I am excited to share with you a few more deliberations from my upcoming book, “Seeing Simplified – 100 Photographic Deliberations.” I hope you enjoy this Simplicity-In-Seeing exclusive.
One of my most important goals in photography is to present my viewer with a sample of the visual world. Most of us photograph close to home so we are exposed to familiar visuals and situations. Nevertheless, a creative photographer who is a careful and dedicated observer should always be looking for an unusual perspective.
When walking around the city I try to look up, which is something people rarely do. After all, we are in a rush to beat the traffic and get to our destination as quickly as possible. Even on vacations we tend to stroll from one point to another to cover as much ground as we can. We do not take time to stop, soak up the atmosphere and breathe. There is no obvious incentive to change our perspective, after all.
To uncover new and intriguing visuals, I slow down, look at my feet and look way up. Most of the time there is nothing special there. But from time to time I find a strange world that has magical visuals I can share with the busy world around me through the medium of photography.
Exploit the light
One of the obstacles to innovative seeing is the fact that our sight doesn’t allow us to darken or brighten the scene. Our eyes, rather, adjust to the available light. One of the most powerful tools at a photographer’s disposal is the ability to adjust the brightness of the image (or in professional terms, to use exposure compensation).
The image might confuse, as the wall of this building in Barcelona is lit up while the black space separating the two buildings might be perceived as night. It is nothing but a dark structure which I placed to create a black canvas in the middle. Of course, the image is drastically underexposed (darkened) to display both buildings in strong sunlight. This manipulation allowed me to create an image which is certainly going to puzzle some viewers.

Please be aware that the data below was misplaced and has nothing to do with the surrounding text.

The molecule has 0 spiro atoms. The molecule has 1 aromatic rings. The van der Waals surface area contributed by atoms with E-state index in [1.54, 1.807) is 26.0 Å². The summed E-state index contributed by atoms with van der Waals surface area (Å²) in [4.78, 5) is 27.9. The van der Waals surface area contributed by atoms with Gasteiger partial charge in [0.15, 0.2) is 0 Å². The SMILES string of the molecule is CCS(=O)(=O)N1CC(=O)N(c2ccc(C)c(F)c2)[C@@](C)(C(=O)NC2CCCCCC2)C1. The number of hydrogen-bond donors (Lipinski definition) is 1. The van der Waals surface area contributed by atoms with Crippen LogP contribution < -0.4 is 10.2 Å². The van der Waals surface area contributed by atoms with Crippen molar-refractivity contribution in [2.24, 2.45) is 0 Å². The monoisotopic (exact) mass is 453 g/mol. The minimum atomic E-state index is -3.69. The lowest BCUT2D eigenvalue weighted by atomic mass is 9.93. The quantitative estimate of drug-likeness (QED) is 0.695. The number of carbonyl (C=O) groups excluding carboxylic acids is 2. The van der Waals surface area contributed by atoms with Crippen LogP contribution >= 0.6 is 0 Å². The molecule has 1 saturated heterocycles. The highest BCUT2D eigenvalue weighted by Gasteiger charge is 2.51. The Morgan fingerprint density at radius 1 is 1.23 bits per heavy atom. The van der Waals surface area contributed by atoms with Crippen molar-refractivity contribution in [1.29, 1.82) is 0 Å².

Early on I learned that if my camera allowed for exposure compensation, I would use it and learn to imagine such changes. Then I could create highly immersive visuals and awe the viewer with a fresh look at something commonplace.
As I was walking with a friend around Krakow, Poland, we reached some stairs leading to the main street. In the middle of the stairs I looked up and noticed this unusual perspective.
The church on the left, although grand and prominent in reality, became an almost miniature structure while the street lights were dominating giants. Then two men were walking side by side creating a strange silhouette as if they were one. This low perspective allowed me to use the blank sky as a white canvas underlying all the essential elements.
I find I always need to look harder when I don’t want to or I’m lazy. Curiosity and playing with perspective has become part of my seeing. I am not talking only about times when I’m holding my camera in my hands. I realize I need to interrogate, question and challenge everything around me. Whether I walk around my neighborhood or photograph an exciting new place, I must always be curious.
Light where you want it
With today’s cameras capable of taking images with very little light (high ISO) and the growing popularity of HDR imagery, there is a tendency to have it all, beautifully lit and visible. It’s too bad, because the most striking photographs are not about what you see but rather what you don’t.
I try to think in terms of where I want the light and where I don’t want any light at all. If I make the decision early on, I find I’m on the right path to creating a strong image.
I have found that one way to do that is to underexpose the scene (using exposure compensation) before making any design decisions. After underexposing some scenes by 2 or 3 stops, my idea of the image changes completely. I try to keep in mind that what is in front of me, what I see, is only the starting point of my creative seeing. Maybe it is not worth showing some elements at all!
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